Now Playing! When the Lights Go Down in the City (of Albany)

Still from Laurie Coyle's 'Adios Amor: The Search for Maria Moreno.' (Courtesy of the Albany FilmFest)

Regardless where the movies come from, every film festival is local. Programmers are always thinking about their audience, whether they’re aiming for a sweet spot or walking out on the edge. While the notion of community is often preeminent, especially for festivals centered on identity or an issue, it’s tough for geography-based festivals to create that sense of shared experience and purpose.

Albany International FilmFest (March 16–24) cultivates that elusive connection between moviegoers with far more success than most “nondenominational” festivals. Its recipe blends short films, children’s programming, lots of filmmakers and a welcoming vibe—with the aim of dissolving the distance between artist and audience, subject and viewer, them and us.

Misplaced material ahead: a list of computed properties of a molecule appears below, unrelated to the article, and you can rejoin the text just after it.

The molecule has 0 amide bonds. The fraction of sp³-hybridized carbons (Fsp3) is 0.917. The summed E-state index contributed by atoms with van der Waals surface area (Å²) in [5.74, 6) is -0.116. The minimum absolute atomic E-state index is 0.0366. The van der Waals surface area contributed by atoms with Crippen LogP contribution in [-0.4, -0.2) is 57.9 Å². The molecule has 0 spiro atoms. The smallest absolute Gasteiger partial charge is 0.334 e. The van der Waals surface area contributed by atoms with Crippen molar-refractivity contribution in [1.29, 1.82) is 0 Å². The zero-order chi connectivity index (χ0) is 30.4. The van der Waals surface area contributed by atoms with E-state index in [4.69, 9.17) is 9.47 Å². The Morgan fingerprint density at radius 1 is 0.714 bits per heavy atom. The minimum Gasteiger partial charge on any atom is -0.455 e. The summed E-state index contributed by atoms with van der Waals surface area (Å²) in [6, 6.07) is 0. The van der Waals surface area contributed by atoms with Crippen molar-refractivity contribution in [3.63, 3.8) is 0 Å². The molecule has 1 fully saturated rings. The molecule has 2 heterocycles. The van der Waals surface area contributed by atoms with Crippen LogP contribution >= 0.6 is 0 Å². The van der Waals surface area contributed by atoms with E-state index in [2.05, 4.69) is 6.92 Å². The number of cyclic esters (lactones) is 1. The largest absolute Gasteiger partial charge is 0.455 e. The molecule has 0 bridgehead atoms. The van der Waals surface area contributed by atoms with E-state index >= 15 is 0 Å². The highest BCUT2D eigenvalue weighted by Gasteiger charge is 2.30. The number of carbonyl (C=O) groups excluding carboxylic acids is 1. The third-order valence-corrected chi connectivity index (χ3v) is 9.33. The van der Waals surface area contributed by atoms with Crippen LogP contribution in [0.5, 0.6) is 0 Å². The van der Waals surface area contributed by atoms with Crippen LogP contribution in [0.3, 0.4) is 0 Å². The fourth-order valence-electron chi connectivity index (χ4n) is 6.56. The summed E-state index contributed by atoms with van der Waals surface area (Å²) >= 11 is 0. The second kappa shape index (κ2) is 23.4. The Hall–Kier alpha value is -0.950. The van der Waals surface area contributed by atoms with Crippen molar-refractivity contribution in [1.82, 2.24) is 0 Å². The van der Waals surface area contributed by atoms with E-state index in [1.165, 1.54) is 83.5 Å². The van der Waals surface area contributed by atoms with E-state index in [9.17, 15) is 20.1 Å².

Ursula K. Le Guin on the Oregon Coast during the production of 'Worlds of Ursula K. Le Guin.'
Ursula K. Le Guin on the Oregon Coast during the production of 'Worlds of Ursula K. Le Guin.'

This year’s lineup offers another chance to catch a trio of vivid and poignant feature-length portraits that debuted at previous Bay Area festivals, Arwen Curry’s Worlds of Ursula K. Leguin, Laurie Coyle’s Adios Amor: The Search for Maria Moreno and V. Scott Balcerek’s Satan & Adam. The short standouts include Anne Flatté’s Symphony for Nature and Albany filmmaker Michael Primmer’s Downeast Morning. It’s a beautiful day in the neighborhood, as somebody once said.

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